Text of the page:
Immigration Protesters Ask Mitch McConnell “Where Are The Babies?” — VIDEO
Senate Majority Leader Mitch McConnell became the latest Trump official to be confronted in public by those who disagree with the administration's policies. On Saturday, he was followed out of a restaurant by protestors, one of whom asked McConnell "Where are the babies, Mitch?" in a reference to the Trump administration's separation of families at the U.S.-Mexico border.
McConnell was reportedly leaving a restaurant in Louisville, Kentucky, where he had just had lunch with outgoing Kentucky House of Representative's Majority Leader Jonathan Shell, according to the Courier-Journal. In a video shared with the Courier and HuffPost, protestors chanted “Vote you out” and “Abolish ICE." Then, when McConnell comes out of the restaurant, protestors ask, "Where are the children? Where are the babies, Mitch?" and then "What are you doing to get the babies back?"
The comment is a reference to the Trump administration's recently-abolished policy of separating immigrant families at the border when the parents entered the U.S. illegally (even if those parents were seeking asylum). On Friday, lawyers for the Trump administration asked a judge to extend the Tuesday deadline for when it was required to have reunited all children younger than 5 with their parents. Lawyers said that they could only reunite about half of the 101 children in that age group by the deadline, according to The Post.
The judge asked that the children's names be sent to the ACLU before he could decide whether to extend the deadline. The government is still attempting to find the parents of the more than 3,000 children it separated, according to The Washington Post.
Although McConnell spoke out in support of Trump's executive order to end the policy of separating families at the border, he was silent on the issue in the day leading up to Trump's decision, the Courier reported in June. In a statement about immigration proposals that sought to help asylum-seekers, McConnell said, according to the Courier:
The safety of Americans and the security of our nation require that people who illegally cross our border are not simply released into the United States. But when families with children breach our border, we should keep those families together whenever possible while our legal system fairly and promptly evaluates their status.
As McConnell got in his car on Saturday to escape the protestors, one of them also reportedly said, "We know where you live." Shell told the Courier the remark was "distasteful" and was "not-so-subtle threat right out of the Maxine Waters playbook," though it's unclear how he knows the remark was a threat. In the past, protestors have gathered outside the homes of public officials to make their cases.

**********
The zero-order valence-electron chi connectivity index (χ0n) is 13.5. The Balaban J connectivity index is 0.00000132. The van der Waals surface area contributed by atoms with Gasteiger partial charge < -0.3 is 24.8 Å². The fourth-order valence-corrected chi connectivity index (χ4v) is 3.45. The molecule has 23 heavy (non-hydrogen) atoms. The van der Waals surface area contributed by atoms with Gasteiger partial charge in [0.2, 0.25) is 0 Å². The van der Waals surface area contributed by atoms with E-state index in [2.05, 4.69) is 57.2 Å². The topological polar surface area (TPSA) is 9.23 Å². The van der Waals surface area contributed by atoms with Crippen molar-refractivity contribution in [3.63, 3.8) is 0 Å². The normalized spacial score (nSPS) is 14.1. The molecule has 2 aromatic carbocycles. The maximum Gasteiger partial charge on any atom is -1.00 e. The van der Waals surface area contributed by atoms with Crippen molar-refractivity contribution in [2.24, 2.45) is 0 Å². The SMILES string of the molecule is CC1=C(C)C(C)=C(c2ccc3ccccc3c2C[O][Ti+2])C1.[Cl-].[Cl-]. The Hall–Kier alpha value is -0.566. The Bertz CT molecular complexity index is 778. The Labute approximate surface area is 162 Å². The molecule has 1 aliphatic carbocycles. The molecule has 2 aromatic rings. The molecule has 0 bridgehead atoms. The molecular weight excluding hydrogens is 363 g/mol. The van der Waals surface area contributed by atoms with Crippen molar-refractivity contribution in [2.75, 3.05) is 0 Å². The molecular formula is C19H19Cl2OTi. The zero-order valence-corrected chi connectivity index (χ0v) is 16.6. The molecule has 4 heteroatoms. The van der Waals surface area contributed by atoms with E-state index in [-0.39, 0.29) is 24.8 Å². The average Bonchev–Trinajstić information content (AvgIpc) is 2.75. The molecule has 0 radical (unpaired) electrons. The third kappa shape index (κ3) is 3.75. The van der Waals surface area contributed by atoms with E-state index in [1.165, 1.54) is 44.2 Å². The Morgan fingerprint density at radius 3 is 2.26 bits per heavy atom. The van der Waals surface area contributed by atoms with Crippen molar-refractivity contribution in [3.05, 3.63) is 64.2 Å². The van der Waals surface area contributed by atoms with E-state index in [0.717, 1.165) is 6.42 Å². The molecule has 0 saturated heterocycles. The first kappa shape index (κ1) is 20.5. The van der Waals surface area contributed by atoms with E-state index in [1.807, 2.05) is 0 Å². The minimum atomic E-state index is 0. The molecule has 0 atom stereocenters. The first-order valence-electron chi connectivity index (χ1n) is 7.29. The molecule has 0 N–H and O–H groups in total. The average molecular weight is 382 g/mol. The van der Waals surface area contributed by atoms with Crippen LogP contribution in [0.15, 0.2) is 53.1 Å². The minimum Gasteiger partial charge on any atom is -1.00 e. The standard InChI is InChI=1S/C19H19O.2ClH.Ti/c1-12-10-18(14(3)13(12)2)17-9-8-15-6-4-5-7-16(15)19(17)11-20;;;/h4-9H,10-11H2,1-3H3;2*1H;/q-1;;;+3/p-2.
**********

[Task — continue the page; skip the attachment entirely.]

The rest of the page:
Shell was referring to California Rep. Maxine Waters' remark that people should absolutely confront Trump administration officials in public, according to NBC News:
If you see anybody from that Cabinet in a restaurant, in a department store, at a gasoline station, you get out and you create a crowd and you push back on them, and you tell them they're not welcome anymore, anywhere.
And Waters call has been heard. For the last few months, Americans have confronted Trump administration officials in public — including McConnell. Less than two weeks ago, protestors approached McConnell and his wife, Elaine Chao, as they were walking to their car, according to The Cut. When protestors repeatedly asked McConnell and his wife why McConnell was separating families, Chao yelled back, "He's not! Leave him alone!”
In another incident, the owner of the Lexington, Virginia, restaurant the Red Hen politely refused service to White House Press Secretary Sarah Huckabee Sanders, justifying her decision by saying, "This feels like the moment in our democracy when people have to make uncomfortable actions and decisions to uphold their morals," according to The Washington Post.
And, just days ago, schoolteacher Kristen Mink approached former Environmental Protection Agency Administrator Scott Pruitt while he was having dinner. She wrote on Facebook, according to NBC4 Washington:
This man is directly and significantly harming my child’s — and every child’s — health and future with decisions to roll back environmental regulations for the benefit of big corporations, while he uses taxpayer money to fund a lavish lifestyle.
Regardless of whether it's appropriate, Americans clearly want to make themselves heard as often as possible — and they want to do it publicly. Protestors confronting McConnell show that Trump administration's immigration policies, especially, have spurred people into action, and it doesn't appear that they're going to stop demanding answers from their elected officials anytime soon.